By MURPHY BROWNE
Goo nite aye, goo nite O!
Awe come fuh tell you
Goo nite aye!
The words of this well known Guyanese kwe kwe song and many others rang out on Monday, May 23 as a group of mostly Guyanese living in Canada and the USA celebrated the life and achievements of Muriel Collins whose name adorns a downtown Toronto Housing Co-op.
The Muriel Collins Housing Co-op which was established in May 1995 is named in honour of this amazing African Guyanese woman who worked for the City of Toronto for more than 33 years before retiring in 1998. Although it was mostly a Guyanese musical celebration, there was representation from Africa, Asia, several Caribbean islands and Europe. Collins had been an activist in the labour movement and several of her union brothers and sisters came out to pay tribute to her many decades of activism.
Collins, who was born on May 19, 1933 in Georgetown, Guyana’s capital city into a family of 10 children, immigrated to Canada in 1963. She arrived at Pearson International airport on May 16, 1963 with her two small children and eventually gave birth to twin boys in Canada bringing her family to four children who she successfully raised as a sole support parent.
Working in several Homes for the Aged (including Fudger House and Kipling Acres) for more than 33 years while raising her family she also found the time to be active in the Canadian Union of Public Employees (CUPE) Local 79, CUPE Ontario and CUPE National. She was a founding member of the CUPE Rainbow Committee (which represents racialized workers) at CUPE National. Collins also chaired the CUPE National Task Force on Women and was a member of the CUPE National Executive Board (NEB) representing southern Ontario. As a member of the CUPE Ontario Executive Board she spent many years working on equity issues and contributed profoundly to improving the lives of CUPE members and all working people. These were extraordinary achievements for any racialized person but especially so for an African woman during that time.
In 1989 Collins was honoured with a YWCA Women of Distinction Award for her activism and advocacy in the labour movement.
On September 1, 1992 when making a deputation at Queens Park to the Standing Committee on Resources Development “on behalf of 410,000 workers from coast to coast in the public sector and approximately 220,000 women in public services” Collins included an example of the struggle of those days: Looking back to 1983 and that organizing drive, I believe I can speak for those workers when I say all the headaches, all the intimidation and disruptions in their lives were worth it, because we were able to improve the quality of life for 900 working women and men.
Collins was named to the Ontario Federation of Labour‘s (OFL) 1999 Honour Roll and an OFL scholarship was awarded in her name. The scholarships are awarded each year to children of unionists who are starting their first year of college or university.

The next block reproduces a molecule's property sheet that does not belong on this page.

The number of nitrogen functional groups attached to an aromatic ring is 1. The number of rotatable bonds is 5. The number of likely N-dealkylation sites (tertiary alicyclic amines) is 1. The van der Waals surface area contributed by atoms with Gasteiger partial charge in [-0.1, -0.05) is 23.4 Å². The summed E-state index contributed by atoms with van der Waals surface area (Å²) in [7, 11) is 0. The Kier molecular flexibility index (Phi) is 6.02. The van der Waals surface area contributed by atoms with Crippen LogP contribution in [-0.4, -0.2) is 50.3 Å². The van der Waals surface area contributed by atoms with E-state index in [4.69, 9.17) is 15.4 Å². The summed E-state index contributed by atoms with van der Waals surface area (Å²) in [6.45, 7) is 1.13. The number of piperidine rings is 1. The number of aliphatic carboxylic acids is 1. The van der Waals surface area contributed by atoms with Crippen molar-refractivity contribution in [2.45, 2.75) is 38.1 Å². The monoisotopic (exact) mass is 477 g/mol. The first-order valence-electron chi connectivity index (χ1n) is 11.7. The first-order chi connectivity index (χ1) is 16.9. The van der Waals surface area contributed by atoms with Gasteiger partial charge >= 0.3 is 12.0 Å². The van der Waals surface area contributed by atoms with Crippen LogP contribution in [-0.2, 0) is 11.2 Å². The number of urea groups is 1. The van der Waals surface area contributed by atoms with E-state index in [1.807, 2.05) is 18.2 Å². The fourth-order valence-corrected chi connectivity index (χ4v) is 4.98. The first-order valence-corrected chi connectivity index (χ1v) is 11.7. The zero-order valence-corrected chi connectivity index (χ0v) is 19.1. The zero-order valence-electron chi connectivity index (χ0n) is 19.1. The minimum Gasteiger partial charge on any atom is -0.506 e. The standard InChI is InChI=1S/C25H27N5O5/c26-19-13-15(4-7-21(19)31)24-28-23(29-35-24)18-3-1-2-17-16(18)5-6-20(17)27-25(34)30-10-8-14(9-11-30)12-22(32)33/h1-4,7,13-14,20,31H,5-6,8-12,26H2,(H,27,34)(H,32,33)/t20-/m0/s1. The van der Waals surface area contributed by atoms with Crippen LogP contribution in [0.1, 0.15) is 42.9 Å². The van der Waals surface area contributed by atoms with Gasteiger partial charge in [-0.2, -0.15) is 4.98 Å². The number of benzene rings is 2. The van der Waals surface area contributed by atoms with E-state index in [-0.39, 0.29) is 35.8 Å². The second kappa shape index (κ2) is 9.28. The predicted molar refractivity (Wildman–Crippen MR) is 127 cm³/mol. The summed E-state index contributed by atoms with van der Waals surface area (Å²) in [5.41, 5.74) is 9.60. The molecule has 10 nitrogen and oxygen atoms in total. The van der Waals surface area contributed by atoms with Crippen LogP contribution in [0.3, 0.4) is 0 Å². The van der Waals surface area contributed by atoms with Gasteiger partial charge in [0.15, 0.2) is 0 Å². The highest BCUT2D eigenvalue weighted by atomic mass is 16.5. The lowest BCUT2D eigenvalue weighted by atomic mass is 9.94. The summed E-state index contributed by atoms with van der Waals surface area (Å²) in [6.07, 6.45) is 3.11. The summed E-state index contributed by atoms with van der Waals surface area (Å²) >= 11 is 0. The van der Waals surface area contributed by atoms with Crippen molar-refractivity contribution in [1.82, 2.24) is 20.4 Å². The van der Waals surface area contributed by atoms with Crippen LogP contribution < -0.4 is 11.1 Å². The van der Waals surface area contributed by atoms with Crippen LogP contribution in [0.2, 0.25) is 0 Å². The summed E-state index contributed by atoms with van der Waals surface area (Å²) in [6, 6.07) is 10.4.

So on May 23 when we gathered to celebrate the life achievements of this stalwart of the labour movement whose life exemplified the philosophies of the mighty Pan-African leader, the Honourable Marcus Mosiah Garvey and the fighting spirit of the freedom fighter with whom she shares her birth date (El Hajj Malik El Shabazz), it was to the sounds of African drums. The drummers, Shurwayne Charles accompanied by his daughters Whitney and Kimberly, Nzingha Saul, Debbie Johnson and Ian McCrae, Rennie Herry, Amma Ofori of Drum Theatre Togetherness, made the drums sing and talk. The drummers swayed, their hands a blur as transported all in attendance – especially the dancers – out of Toronto, back to Guyana and, eventually, to the African continent. To the accompaniment of the African drums we whirled around the floor in our brightly coloured clothes, celebrating the season (spring) the culture (African) and the woman of the day. Children, youth, elders were all up and dancing to the infectious rhythm of the drums. At least one person appeared to “ketch de spirit” and had to rest for a while but was soon back on the floor whirling with the rest of us. Rhythmic clapping, stamping of feet and dancing accompanied the drummers as we celebrated and rejoiced as a community the achievements and the life of one of our elders. The infectious rhythm of the djembe, dun dun and kinkadee drums even had Collins circling the floor with us.
Since many of those in attendance at the celebration were Guyanese or the children and grandchildren of Guyanese most of the songs were familiar and the words well known including: Anyway Sancho want am, anyway, anyway, anyway. Jane engage an she tink nobady like she. Nation a whey yuh nation? Mawnin naybah mawnin. Nah wake meh fohday mawnin. Timbah bruk ah meh back Etimiah. Dimodee O Dimodee la.
Even though most of the songs were Guyanese folk songs we were blessed with songs in several African languages including Lingala from the Congo (Central Africa), Twi from Ghana (West Africa) and Kiswahili from East Africa. As the celebration happened about a week away from the month of June (Black Music Month) the celebration was also an awesome kick-off to Black Music Month. For more about the celebration of Black Music Month make sure to listen on Tuesdays 7:00 to 7:30 p.m. at www.ckln.fm throughout the month of June. To experience the beauty and power of drumming (www.muhtadidrumfest.com) visit the 12th annual Muhtadi International Drumming Festival at Queens Park, June 4th and 5th.